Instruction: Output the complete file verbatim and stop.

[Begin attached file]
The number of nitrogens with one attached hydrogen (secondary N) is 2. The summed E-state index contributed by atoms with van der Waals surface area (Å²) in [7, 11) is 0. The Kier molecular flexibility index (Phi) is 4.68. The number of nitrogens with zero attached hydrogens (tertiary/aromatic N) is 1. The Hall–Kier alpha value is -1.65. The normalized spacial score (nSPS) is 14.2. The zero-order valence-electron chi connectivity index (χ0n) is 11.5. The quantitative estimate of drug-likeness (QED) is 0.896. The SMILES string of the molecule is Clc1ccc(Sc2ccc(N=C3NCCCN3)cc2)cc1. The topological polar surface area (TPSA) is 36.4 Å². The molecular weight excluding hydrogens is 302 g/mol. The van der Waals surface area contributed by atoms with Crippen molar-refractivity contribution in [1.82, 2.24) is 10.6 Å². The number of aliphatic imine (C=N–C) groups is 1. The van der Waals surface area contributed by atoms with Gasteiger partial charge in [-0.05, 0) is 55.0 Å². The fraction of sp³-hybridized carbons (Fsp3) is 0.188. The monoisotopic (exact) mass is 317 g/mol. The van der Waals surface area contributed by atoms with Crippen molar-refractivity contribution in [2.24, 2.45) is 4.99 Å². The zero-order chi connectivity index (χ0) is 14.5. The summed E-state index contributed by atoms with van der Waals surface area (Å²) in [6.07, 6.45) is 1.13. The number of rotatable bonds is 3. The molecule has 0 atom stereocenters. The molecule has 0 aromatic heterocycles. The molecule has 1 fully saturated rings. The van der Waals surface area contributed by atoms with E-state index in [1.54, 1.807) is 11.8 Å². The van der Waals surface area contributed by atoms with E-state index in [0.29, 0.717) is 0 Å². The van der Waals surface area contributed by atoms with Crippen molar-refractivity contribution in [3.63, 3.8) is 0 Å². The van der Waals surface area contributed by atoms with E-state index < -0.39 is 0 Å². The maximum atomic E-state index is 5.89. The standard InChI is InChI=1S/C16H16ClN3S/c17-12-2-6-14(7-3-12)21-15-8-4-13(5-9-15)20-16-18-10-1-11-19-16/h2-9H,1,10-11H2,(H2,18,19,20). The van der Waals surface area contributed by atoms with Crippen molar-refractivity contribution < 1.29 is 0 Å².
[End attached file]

The number of nitrogens with one attached hydrogen (secondary N) is 2. The summed E-state index contributed by atoms with van der Waals surface area (Å²) in [7, 11) is 0. The Kier molecular flexibility index (Phi) is 4.68. The number of nitrogens with zero attached hydrogens (tertiary/aromatic N) is 1. The Hall–Kier alpha value is -1.65. The normalized spacial score (nSPS) is 14.2. The zero-order valence-electron chi connectivity index (χ0n) is 11.5. The quantitative estimate of drug-likeness (QED) is 0.896. The SMILES string of the molecule is Clc1ccc(Sc2ccc(N=C3NCCCN3)cc2)cc1. The topological polar surface area (TPSA) is 36.4 Å². The molecular weight excluding hydrogens is 302 g/mol. The van der Waals surface area contributed by atoms with Crippen molar-refractivity contribution in [1.82, 2.24) is 10.6 Å². The number of aliphatic imine (C=N–C) groups is 1. The van der Waals surface area contributed by atoms with Gasteiger partial charge in [-0.05, 0) is 55.0 Å². The fraction of sp³-hybridized carbons (Fsp3) is 0.188. The monoisotopic (exact) mass is 317 g/mol. The van der Waals surface area contributed by atoms with Crippen molar-refractivity contribution in [2.24, 2.45) is 4.99 Å². The zero-order chi connectivity index (χ0) is 14.5. The summed E-state index contributed by atoms with van der Waals surface area (Å²) in [6.07, 6.45) is 1.13. The number of rotatable bonds is 3. The molecule has 0 atom stereocenters. The molecule has 0 aromatic heterocycles. The molecule has 1 fully saturated rings. The van der Waals surface area contributed by atoms with E-state index in [1.54, 1.807) is 11.8 Å². The van der Waals surface area contributed by atoms with E-state index in [0.29, 0.717) is 0 Å². The van der Waals surface area contributed by atoms with Crippen molar-refractivity contribution in [3.63, 3.8) is 0 Å². The van der Waals surface area contributed by atoms with E-state index < -0.39 is 0 Å². The maximum atomic E-state index is 5.89. The standard InChI is InChI=1S/C16H16ClN3S/c17-12-2-6-14(7-3-12)21-15-8-4-13(5-9-15)20-16-18-10-1-11-19-16/h2-9H,1,10-11H2,(H2,18,19,20). The van der Waals surface area contributed by atoms with Crippen molar-refractivity contribution < 1.29 is 0 Å².